♥ He never spoke of it without contempt or thought of it without longing. He had seen it once when he was a child before it had been sold. The double stairways had rotted and been torn down. Negroes were living in it. But it remained in his mind as his mother had known it. It appeared in his dreams regularly. He would stand on the wide porch, listening to the rustle of oak leaves, then wander through the high-ceilinged hall into the parlor that opened onto it and gaze at the worn rugs and faded draperies. It occurred to him that it was he, not she, who could have appreciated it. He preferred its threadbare elegance to anything he could name and it was because of it that all the neighborhoods they had lived in had been a torment to him - whereas she had hardly known the difference. She called her insensitivity "being adjustable."

♥ He could not forgive her that she had enjoyed the struggle and that she thought she had won.

What she meant when she said she had won was that she had brought him up successfully and had sent him to college and that he had turned out so well - good looking (her teeth had gone unfilled so that his could be straightened), intelligent (he realized he was too intelligent to be a success), and with a future ahead of him (there was of course no future ahead of him). She excused his gloominess on the grounds that he was still growing up and his radical ideas on his lack of practical experience. She said he didn't yet know a thing about "life," that he hadn't even entered the real world - when already he was as disenchanted with it as a man of fifty.

The further irony of all this was that in spite of her, he had turned out so well. In spite of going to only a third-rate college, he had, on his own initiative, come out with a first-rate education; in spite of growing up dominated by a small mind he had ended up with a large one; in spite of all her foolish views, he was free of prejudice and unafraid to face facts. Most miraculous of all, instead of being blinded by love for her as she was for him, he had cut himself emotionally free of her and could see her without complete objectivity. He was not dominated by his mother.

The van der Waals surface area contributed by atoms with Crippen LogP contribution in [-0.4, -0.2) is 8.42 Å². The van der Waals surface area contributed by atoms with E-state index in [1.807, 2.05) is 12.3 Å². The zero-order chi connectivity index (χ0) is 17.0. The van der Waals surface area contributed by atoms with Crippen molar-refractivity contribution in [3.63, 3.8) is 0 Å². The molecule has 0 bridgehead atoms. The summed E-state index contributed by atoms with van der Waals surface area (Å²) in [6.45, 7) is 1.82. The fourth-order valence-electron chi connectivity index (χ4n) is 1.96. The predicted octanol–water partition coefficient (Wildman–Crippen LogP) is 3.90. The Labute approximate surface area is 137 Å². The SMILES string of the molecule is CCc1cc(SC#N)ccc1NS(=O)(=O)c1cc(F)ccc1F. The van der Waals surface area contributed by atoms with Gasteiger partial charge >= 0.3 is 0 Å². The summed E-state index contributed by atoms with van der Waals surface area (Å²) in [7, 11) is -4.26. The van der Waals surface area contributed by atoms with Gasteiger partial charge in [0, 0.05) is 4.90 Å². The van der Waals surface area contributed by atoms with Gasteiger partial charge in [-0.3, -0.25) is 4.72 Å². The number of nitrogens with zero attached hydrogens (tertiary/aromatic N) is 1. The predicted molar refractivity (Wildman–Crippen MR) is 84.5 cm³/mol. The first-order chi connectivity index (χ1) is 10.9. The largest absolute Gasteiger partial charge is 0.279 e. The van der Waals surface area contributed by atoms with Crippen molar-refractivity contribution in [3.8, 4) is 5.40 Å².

~~Everything That Rises Must Converge.

♥ She had managed after he died to get the two of them through college and beyond; but she had observed that the more education they got, the less they could do. Their father had gone to a one-room schoolhouse through the eighth grade and he could do anything.

♥ "The artist prays by creating."

~~The Enduring Chill.

♥ Thomas loved his mother. He loved her because it was his nature to do so, but there were times when he could not endure her love for him. There were times when it became nothing but pure idiot mystery and he sensed about his forces, invisible currents entirely out of his control. She proceeded always from the tritest of considerations - it was the nice thing to do - into the most foolhardy engagements with the devil, whom, of course, she never recognized.

The devil for Thomas was only a manner of speaking, but it was a manner appropriate to the situations his mother got into. Had she been in any degree intellectual, he could have proved to her from early Christian history that no excess of virtue is justified, that a moderation of good produces likewise a moderation in evil, that if Antony of Egypt had stayed at home and attended to his sister, no devils would have plagued him.

♥ Thomas had inherited his father's reason without his ruthlessness and is mother's love of good without her tendency to pursue it. Hi plan for all practical action was to wait and see what developed.

♥ He needed nothing to tell him he was in the presence of the very stuff of corruption, but blameless corruption because there was no responsible faculty behind it. He was looking at the most unendurable form of innocence. Absently he asked himself what the attitude of God was to this, meaning if possible to adopt it.